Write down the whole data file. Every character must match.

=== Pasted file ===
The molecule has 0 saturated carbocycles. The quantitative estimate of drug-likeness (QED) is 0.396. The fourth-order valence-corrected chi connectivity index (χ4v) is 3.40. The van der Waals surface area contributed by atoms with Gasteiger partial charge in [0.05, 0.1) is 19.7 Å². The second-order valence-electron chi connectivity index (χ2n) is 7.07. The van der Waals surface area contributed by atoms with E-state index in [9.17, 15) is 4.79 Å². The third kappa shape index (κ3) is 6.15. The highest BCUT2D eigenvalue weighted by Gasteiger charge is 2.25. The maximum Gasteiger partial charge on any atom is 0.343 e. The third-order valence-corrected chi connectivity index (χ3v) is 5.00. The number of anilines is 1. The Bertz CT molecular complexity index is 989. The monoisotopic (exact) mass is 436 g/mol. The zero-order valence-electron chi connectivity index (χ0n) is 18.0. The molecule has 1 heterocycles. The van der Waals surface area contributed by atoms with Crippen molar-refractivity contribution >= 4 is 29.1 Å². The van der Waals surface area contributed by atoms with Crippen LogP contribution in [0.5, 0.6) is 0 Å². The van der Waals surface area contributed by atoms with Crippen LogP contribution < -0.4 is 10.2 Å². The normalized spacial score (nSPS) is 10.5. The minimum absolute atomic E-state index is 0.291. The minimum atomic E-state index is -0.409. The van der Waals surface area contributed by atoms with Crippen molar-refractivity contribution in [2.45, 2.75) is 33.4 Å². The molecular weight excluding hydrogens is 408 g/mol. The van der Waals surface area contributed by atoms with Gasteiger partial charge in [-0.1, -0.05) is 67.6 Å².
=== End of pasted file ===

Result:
The molecule has 0 saturated carbocycles. The quantitative estimate of drug-likeness (QED) is 0.396. The fourth-order valence-corrected chi connectivity index (χ4v) is 3.40. The van der Waals surface area contributed by atoms with Gasteiger partial charge in [0.05, 0.1) is 19.7 Å². The second-order valence-electron chi connectivity index (χ2n) is 7.07. The van der Waals surface area contributed by atoms with E-state index in [9.17, 15) is 4.79 Å². The third kappa shape index (κ3) is 6.15. The highest BCUT2D eigenvalue weighted by Gasteiger charge is 2.25. The maximum Gasteiger partial charge on any atom is 0.343 e. The third-order valence-corrected chi connectivity index (χ3v) is 5.00. The number of anilines is 1. The Bertz CT molecular complexity index is 989. The monoisotopic (exact) mass is 436 g/mol. The zero-order valence-electron chi connectivity index (χ0n) is 18.0. The molecule has 1 heterocycles. The van der Waals surface area contributed by atoms with Crippen molar-refractivity contribution >= 4 is 29.1 Å². The van der Waals surface area contributed by atoms with Crippen LogP contribution in [0.5, 0.6) is 0 Å². The van der Waals surface area contributed by atoms with Crippen LogP contribution < -0.4 is 10.2 Å². The normalized spacial score (nSPS) is 10.5. The minimum absolute atomic E-state index is 0.291. The minimum atomic E-state index is -0.409. The van der Waals surface area contributed by atoms with Crippen molar-refractivity contribution in [2.45, 2.75) is 33.4 Å². The molecular weight excluding hydrogens is 408 g/mol. The van der Waals surface area contributed by atoms with Gasteiger partial charge in [-0.1, -0.05) is 67.6 Å².